Never Stop Writing
Never Stop Writing!
There's one thing I usually never do: give advise. But, just this once, I'm going to break my own rule.
If at one time in your writing career you decide to try and publish a story or article, and you find yourself being rejected over and over again by publishers, don't get discouraged and impatient with the way you think it should, or shouldn't go. Don't give up! With any endeavor you think is worth your time and effort, someone out in the wide earth will think the same way and want you to continue with whatever you're doing. They, as people know what they like and know who to keep reading. You, as a writer must continue to believe what you do is worth the effort to keep those few who actually believe in what you do keep coming back for more.
Ask yourself one thing: Do you think such writers as Stephen King, Dean Koontz, Stephen R. Donaldson, J.K. Rowlings, or Robert Asprin were automatically nationally known best selling authors over night? If you do, then you need to rethink what you do, and how you do it. Each of these authors have their own fan base and their own critics; just as you will. One of the oldest sayings I've ever heard says it all: If you can't take the heat; stay out of the kitchen. You may think this is a cliche, but in all reality it's the truth. To be able to write effectively and to make your mark in any endeavor that you choose to do in your life, you must be able to handle rejection. Because, I hate to break it to you, not everyone will like what you write about, or how you write, or even how much you write. I heard from more than one critique that Stephen King wrote by the pound. Have you ever read his book The Stand? It definitely was not a short story.
Write Every Day
In everything you do, you must practice to be good. So the best thing you can do as a writer, is to write. I don't care if all you do is write a letter to a relative or friend that you haven't seen in a long time, you need to write. Try to take a few moments out of each day and put something down on paper. In these times I know it's hard. Life can sneak up on you and kick you when you're bent over retrieving the morning paper from your doorstep. But you can use those lessons, and put those down on paper in the evenings. But to keep your edge and keep getting better, you need to do it over and over again. Practice, practice, practice.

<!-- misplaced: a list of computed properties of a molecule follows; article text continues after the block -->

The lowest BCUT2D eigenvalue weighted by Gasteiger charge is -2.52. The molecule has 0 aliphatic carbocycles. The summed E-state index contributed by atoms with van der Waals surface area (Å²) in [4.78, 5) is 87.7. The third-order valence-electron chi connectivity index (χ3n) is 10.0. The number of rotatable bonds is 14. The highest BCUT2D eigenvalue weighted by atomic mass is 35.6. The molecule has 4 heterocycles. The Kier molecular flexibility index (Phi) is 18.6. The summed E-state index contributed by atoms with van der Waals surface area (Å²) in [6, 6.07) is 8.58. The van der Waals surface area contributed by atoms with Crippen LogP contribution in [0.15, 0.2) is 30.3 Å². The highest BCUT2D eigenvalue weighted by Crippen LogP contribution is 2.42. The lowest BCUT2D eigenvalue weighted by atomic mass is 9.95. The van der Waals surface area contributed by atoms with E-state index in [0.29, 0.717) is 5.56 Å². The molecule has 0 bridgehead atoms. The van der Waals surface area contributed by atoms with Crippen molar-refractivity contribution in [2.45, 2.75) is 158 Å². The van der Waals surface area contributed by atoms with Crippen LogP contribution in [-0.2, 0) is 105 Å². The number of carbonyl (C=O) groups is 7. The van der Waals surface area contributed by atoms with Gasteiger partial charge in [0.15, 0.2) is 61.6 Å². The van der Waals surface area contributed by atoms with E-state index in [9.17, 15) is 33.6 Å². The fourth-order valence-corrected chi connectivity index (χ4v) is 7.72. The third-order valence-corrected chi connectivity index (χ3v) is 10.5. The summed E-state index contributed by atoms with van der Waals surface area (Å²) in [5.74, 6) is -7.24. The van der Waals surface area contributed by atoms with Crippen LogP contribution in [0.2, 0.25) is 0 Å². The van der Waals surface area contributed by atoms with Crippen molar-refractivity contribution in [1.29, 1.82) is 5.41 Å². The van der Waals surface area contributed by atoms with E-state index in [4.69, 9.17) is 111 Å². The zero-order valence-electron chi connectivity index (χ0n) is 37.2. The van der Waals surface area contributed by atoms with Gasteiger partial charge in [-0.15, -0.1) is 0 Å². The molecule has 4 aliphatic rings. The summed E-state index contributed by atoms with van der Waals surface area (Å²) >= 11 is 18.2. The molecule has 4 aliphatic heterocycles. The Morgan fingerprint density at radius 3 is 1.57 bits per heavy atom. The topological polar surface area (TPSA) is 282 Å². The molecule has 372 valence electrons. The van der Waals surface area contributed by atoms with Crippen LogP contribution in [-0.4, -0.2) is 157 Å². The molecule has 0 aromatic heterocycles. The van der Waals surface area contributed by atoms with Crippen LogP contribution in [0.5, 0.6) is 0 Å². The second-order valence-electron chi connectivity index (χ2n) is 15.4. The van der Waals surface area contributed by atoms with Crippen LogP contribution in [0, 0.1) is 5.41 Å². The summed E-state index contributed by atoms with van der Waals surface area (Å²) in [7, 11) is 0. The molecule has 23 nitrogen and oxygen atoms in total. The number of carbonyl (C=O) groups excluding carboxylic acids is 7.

When I was in college, a popular joke spread throughout the campus: What's the difference between a senior and a freshman? Answer: When the professor came in the classroom and said, 'good morning', freshmen would always answer with the same thing; 'good morning'. Seniors would write it down. This holds true in everything you do. A concert pianist takes years to be proficient, a linguist takes years to learn a language, and a writer takes years to be proficient enough to call themselves writers. Practice, practice, practice.
I've personally been rejected by more than one publisher. But I've also been accepted by a few. The few I was accepted by were from companies that helped writers self-publish. In those days I wasn't interested in doing something like that. But now . . . I'm not so sure. Even in these economic times, at some point one has to reexamine his/her way of thinking.
In reexamining my own fate in this world I've realized I should take my own (very limited, mind you) advise. In a short declarative sentence: I pulled the trigger. BANG! I've decided to take fate by the throat and shake some sense into it. In about 6 months I should have my book on the shelves ready for buyers. The publishers I decided to go with is Trafford Publishing. I know its a gamble, but what isn't in this life. Rejection isn't something I take to heart. No one has a fan base that spans every genre and every class in society. But if you think about all the millions of people in the U.S. (more than 313 million) anyone, including myself has a chance someone will like my work. And that's all I can hope for. All anyone can hope for. I personally don't write to please anyone but myself. But to be validated as a writer, one should have someone read it. So, I'm taking the chance and seeing where the dice will land. Nothing ventured.
The Same Old Song and Dance
I know, I know, you've heard this time and again: Don't give up! It gets to where it's the same old song and dance. You want someone to play a different tune and get on with it. But you know, the old tunes are sometimes the best tunes you'll ever hear.
I definitely wont give up. Al I have to think about is if just 1 percent of 1 percent of the U.S. population likes what I write, I can make my mortgage each month. I don't want to give anyone the wrong idea, not everyone can do it. It's sad, but true. But it can be learned. Don't stop learning. From your neighbor, your friends, your relatives, your sons and daughters. Anyone and everyone. But you want especially to learn from someone whose been there, done that, got the tee-shirt, so they can pass those lessons on to you. And it can be passed down just as any tradition or recipe you've learned from your Grandmother.
Just remember one thing: Never give up on the dream. Never stop writing. And never give in to your inner voice that tells you you're wasting your time.
Nothing (you feel) worth doing is ever a waste of time.
Ask Stephen King.
Or J.K. Rowling.
Or your Grandmother.
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